How Are Teacher Evaluation Data Used in Five Arizona Districts?


PUBLICATION DATE

May 2016

Although states and districts across the country have been implementing and prioritizing teacher evaluation strategies for years, very little research has explored how teacher evaluation data shape leaders' decisions. This study describes how five Arizona school districts are using teacher evaluation data to inform decisions concerning professional development, compensation, school and classroom assignment, remediation, and retention.

During the study year (2014/15) each district administered its own teacher evaluation system, which was developed to align with state evaluation regulations passed in 2011. Because of the variations in local system design, researchers developed a case study for each of the five districts, and then summarized common practices and perceptions across districts related to the use of evaluation data (see table, above). Findings were drawn from interviews with district officilas and instructional coaches and online surveys of school principals and teachers.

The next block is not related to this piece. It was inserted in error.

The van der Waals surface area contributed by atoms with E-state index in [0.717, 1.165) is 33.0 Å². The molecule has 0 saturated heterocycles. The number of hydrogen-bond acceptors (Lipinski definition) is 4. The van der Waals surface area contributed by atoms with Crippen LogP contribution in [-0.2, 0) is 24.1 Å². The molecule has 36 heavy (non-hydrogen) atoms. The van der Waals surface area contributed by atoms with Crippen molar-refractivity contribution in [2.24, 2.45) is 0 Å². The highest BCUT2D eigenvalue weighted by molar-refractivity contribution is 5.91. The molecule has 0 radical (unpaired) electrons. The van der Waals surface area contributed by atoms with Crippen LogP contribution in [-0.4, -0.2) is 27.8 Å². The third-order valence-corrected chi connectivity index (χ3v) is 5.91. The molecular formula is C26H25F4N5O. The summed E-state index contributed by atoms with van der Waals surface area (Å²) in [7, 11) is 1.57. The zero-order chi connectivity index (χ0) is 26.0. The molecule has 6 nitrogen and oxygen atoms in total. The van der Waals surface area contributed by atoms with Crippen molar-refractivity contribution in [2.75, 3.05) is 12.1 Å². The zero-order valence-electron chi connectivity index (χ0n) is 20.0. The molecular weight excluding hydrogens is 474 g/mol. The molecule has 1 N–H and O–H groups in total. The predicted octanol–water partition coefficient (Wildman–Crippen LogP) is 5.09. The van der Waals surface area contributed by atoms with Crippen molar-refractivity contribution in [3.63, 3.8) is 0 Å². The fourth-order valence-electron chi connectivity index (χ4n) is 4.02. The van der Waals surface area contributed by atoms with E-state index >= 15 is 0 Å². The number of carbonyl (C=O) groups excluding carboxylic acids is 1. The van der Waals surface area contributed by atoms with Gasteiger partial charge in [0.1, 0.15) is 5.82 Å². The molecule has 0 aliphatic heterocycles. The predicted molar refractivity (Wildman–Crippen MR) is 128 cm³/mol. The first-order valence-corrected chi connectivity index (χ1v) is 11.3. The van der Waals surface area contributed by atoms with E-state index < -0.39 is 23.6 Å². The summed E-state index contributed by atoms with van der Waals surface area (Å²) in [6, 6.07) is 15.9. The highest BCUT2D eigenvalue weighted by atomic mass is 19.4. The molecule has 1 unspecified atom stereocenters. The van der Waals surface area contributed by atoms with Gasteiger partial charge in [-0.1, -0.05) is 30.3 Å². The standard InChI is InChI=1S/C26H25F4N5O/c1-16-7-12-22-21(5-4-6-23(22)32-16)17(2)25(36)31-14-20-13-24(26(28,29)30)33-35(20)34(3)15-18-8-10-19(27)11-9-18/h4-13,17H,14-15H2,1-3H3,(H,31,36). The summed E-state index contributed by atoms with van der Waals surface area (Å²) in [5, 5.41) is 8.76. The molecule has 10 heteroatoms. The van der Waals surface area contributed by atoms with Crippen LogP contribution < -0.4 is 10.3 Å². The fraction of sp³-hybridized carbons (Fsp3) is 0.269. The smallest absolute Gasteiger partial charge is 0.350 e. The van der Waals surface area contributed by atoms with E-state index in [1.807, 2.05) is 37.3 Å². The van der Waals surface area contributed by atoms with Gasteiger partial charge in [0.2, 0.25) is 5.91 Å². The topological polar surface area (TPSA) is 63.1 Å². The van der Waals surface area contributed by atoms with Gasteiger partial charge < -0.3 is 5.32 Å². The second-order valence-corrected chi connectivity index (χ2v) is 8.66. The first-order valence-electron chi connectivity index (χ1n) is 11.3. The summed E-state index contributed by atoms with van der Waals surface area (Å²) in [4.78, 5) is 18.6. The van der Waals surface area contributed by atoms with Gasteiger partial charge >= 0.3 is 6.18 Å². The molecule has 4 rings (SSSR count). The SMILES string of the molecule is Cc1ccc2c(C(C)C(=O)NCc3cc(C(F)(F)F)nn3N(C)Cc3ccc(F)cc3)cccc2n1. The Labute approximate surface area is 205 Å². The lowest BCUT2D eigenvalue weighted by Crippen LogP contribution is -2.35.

Among the findings across the study districts:

  • Evaluation data shape the work of instructional coaches and the support opportunities (books, webinars, and online videos) suggested for teachers.
  • Observation data are perceived as more useful for professional development decisions than student test results because they are collected over repeated occasions and made available during the school year.
  • Online systems facilitate timely observation-based feedback.
  • Teachers view themselves as responsible for their own professional growth and are somewhat skeptical of school- and district-wide professional development.
  • Evaluation data are not systematically used to identify teacher leaders or to assign teachers to schools or classrooms, but such data serve as the basis for decisions on remediation and allocation of state performance pay funds.
  • Teachers were more skeptical than administrators about the benefits of their new evaluations.

Findings from the study suggest positive benefits from the organizational structures that support the review of evaluation data during the school year - standards-based observation frameworks, benchmark assessments, professional learning communities, and instructional coaching and feedback.

Read this report at http://ies.ed.gov/ncee/edlabs/projects/project.asp?projectID=4525